Tax education from law schools
In law schools, "tax law" is a sub-discipline and area of specialist study. Tax law specialists are often employed in consultative roles, and may also be involved in litigation. Many U.S. law schools require about 30 semester credit hours of required courses and approximately 60 hours or more of electives. Law students pick and choose available courses on which to focus before graduation with the J.D. degree in the United States. This freedom allows law students to take many tax courses such as federal taxation, estate and gift tax, and estates and successions before completing the Juris Doctor and taking the bar exam in a particular U.S. state.
There are many fine LLM or Masters in Laws Graduate programs currently being offered in the United States, United Kingdom, Australia, Netherlands etc. Many of these programs offer the opportunity to focus on domestic and international taxation. In the United States most LLM programs require that the candidate be a graduate of an American Bar Association-accredited law school while a mere graduate law degree is a sufficient eligibility criterion in other countries for admission to LLM in Taxation law programmes.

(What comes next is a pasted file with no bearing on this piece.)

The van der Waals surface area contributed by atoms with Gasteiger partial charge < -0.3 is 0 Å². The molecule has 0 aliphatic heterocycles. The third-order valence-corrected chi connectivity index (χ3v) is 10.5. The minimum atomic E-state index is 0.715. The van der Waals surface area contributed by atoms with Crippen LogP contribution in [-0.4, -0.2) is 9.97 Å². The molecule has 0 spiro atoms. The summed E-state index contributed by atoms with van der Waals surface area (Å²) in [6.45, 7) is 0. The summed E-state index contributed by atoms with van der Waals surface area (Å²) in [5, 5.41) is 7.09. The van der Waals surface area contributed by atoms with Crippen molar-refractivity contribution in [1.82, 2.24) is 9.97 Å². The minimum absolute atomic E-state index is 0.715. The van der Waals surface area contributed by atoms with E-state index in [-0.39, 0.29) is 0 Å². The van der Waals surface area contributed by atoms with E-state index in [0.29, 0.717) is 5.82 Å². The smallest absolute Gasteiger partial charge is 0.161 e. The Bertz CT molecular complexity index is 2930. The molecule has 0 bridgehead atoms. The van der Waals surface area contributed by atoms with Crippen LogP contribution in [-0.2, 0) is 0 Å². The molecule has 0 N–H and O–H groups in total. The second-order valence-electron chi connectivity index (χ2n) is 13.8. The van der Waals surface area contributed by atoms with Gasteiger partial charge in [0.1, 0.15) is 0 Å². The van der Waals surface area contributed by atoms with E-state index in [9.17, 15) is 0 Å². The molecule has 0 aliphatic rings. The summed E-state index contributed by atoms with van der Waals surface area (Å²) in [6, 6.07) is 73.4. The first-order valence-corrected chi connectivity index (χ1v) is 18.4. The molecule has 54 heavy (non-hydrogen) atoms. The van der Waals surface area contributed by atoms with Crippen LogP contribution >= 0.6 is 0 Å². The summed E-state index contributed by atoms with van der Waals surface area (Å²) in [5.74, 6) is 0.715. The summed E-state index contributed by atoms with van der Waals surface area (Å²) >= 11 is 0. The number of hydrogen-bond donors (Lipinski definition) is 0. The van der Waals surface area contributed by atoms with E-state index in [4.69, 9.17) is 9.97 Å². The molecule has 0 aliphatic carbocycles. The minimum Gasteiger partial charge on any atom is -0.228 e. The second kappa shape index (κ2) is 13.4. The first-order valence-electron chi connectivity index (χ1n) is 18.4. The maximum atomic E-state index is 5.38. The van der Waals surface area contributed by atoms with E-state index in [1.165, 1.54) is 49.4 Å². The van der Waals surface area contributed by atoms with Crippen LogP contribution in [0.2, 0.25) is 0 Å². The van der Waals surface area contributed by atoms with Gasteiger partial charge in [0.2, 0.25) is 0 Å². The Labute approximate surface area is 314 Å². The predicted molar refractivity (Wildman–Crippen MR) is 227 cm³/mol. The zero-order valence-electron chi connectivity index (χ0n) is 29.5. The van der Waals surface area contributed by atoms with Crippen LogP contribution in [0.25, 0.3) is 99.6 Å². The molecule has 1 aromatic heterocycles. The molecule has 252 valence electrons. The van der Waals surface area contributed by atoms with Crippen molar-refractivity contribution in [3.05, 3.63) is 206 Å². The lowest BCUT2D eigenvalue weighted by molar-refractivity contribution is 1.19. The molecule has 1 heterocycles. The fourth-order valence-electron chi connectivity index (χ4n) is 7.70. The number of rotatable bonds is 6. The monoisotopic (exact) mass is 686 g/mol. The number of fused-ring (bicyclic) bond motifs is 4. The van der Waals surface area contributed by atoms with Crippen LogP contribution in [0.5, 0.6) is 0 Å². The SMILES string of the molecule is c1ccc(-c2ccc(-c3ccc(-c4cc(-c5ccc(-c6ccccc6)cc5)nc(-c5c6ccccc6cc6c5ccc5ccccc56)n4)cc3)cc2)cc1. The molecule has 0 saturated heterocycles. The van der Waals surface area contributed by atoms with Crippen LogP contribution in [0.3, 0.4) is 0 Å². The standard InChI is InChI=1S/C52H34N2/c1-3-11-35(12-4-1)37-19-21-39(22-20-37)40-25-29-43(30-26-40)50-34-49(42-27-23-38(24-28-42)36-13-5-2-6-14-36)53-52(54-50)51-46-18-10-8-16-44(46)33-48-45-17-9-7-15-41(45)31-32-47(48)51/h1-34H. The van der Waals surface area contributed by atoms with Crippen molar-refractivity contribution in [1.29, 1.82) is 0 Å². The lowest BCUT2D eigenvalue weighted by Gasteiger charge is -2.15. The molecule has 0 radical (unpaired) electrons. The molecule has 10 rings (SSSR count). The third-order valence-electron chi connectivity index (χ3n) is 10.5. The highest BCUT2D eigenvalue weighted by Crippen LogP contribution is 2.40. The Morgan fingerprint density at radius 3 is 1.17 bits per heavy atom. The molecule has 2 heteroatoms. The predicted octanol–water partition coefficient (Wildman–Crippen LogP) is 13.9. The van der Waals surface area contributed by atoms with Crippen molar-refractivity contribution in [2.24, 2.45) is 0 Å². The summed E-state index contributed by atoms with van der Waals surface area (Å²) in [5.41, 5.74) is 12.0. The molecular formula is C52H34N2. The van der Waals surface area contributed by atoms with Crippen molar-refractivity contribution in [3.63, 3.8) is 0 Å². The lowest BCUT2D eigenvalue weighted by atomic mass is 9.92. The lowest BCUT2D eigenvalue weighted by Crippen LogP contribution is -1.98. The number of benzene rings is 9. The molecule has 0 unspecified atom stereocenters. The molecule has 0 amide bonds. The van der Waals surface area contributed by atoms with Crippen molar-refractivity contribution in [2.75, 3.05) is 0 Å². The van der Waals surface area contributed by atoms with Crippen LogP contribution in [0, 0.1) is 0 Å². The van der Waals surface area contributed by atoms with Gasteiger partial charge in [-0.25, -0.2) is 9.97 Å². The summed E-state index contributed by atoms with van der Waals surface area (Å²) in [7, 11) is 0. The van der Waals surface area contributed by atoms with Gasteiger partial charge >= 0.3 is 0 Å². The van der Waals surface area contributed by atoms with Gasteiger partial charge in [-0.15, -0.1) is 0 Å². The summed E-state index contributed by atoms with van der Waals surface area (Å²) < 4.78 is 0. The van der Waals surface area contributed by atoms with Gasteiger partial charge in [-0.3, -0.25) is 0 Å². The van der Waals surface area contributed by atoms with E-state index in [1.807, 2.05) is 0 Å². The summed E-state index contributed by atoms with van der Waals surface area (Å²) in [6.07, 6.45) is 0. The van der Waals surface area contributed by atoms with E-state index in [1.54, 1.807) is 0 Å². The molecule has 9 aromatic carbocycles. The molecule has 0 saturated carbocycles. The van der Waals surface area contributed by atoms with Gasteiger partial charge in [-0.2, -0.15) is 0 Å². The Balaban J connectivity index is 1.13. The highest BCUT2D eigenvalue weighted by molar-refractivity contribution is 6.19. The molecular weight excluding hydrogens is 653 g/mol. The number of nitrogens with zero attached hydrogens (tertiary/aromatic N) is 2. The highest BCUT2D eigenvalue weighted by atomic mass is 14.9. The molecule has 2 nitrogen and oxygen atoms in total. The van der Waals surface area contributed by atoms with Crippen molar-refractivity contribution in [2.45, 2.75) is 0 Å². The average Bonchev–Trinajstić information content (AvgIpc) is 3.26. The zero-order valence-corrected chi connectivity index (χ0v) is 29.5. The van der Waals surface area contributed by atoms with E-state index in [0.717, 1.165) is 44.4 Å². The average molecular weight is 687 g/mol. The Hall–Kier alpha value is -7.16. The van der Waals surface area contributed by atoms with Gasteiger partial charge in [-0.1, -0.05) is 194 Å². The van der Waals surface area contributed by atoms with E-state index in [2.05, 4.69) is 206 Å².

Tax education from business school programs
There are hundreds of accredited business schools in the USA. Many are accredited by the AACSB or ACBSP or recognized by AAFM. These undergraduate or graduate programs may allow the student to major or graduate with a tax related degree such as a Masters in Taxation. Also, the undergraduate focus on accounting would allow a student to go the Certified Public Accountant (CPA) track. After a student completes the individual state or jurisdictional requirements for accounting, the applicant may sit for the Uniform Certified Public Accountant Examination.
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